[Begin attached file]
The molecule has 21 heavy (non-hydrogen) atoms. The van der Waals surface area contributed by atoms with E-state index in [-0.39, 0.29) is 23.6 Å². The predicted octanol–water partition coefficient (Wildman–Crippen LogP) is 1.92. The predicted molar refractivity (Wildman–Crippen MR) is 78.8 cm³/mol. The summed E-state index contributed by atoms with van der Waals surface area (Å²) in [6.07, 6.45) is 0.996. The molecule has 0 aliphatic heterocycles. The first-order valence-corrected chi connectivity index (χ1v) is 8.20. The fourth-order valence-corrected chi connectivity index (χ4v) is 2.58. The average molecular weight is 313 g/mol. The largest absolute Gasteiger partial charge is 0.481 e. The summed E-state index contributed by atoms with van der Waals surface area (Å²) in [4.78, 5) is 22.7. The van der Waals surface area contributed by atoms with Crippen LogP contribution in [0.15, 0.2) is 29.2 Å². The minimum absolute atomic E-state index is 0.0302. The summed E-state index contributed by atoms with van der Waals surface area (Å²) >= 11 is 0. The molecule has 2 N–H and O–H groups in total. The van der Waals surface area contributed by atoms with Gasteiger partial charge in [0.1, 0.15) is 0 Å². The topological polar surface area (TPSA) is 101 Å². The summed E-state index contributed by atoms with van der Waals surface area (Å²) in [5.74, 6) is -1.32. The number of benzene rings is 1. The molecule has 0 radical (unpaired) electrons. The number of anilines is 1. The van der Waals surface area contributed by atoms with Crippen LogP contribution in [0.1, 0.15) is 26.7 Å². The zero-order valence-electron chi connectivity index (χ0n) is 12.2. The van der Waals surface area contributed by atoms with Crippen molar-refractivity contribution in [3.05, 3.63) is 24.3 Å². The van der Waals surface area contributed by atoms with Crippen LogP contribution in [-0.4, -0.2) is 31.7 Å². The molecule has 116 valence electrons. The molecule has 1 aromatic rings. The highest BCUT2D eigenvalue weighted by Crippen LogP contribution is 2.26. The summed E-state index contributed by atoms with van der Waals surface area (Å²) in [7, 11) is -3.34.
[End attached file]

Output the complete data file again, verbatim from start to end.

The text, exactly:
The molecule has 21 heavy (non-hydrogen) atoms. The van der Waals surface area contributed by atoms with E-state index in [-0.39, 0.29) is 23.6 Å². The predicted octanol–water partition coefficient (Wildman–Crippen LogP) is 1.92. The predicted molar refractivity (Wildman–Crippen MR) is 78.8 cm³/mol. The summed E-state index contributed by atoms with van der Waals surface area (Å²) in [6.07, 6.45) is 0.996. The molecule has 0 aliphatic heterocycles. The first-order valence-corrected chi connectivity index (χ1v) is 8.20. The fourth-order valence-corrected chi connectivity index (χ4v) is 2.58. The average molecular weight is 313 g/mol. The largest absolute Gasteiger partial charge is 0.481 e. The summed E-state index contributed by atoms with van der Waals surface area (Å²) in [4.78, 5) is 22.7. The van der Waals surface area contributed by atoms with Crippen LogP contribution in [0.15, 0.2) is 29.2 Å². The minimum absolute atomic E-state index is 0.0302. The summed E-state index contributed by atoms with van der Waals surface area (Å²) >= 11 is 0. The molecule has 2 N–H and O–H groups in total. The van der Waals surface area contributed by atoms with Gasteiger partial charge in [0.1, 0.15) is 0 Å². The topological polar surface area (TPSA) is 101 Å². The summed E-state index contributed by atoms with van der Waals surface area (Å²) in [5.74, 6) is -1.32. The number of benzene rings is 1. The molecule has 0 radical (unpaired) electrons. The number of anilines is 1. The van der Waals surface area contributed by atoms with Crippen LogP contribution in [0.1, 0.15) is 26.7 Å². The zero-order valence-electron chi connectivity index (χ0n) is 12.2. The van der Waals surface area contributed by atoms with Crippen molar-refractivity contribution in [3.05, 3.63) is 24.3 Å². The van der Waals surface area contributed by atoms with Crippen LogP contribution in [-0.4, -0.2) is 31.7 Å². The molecule has 116 valence electrons. The molecule has 1 aromatic rings. The highest BCUT2D eigenvalue weighted by Crippen LogP contribution is 2.26. The summed E-state index contributed by atoms with van der Waals surface area (Å²) in [7, 11) is -3.34.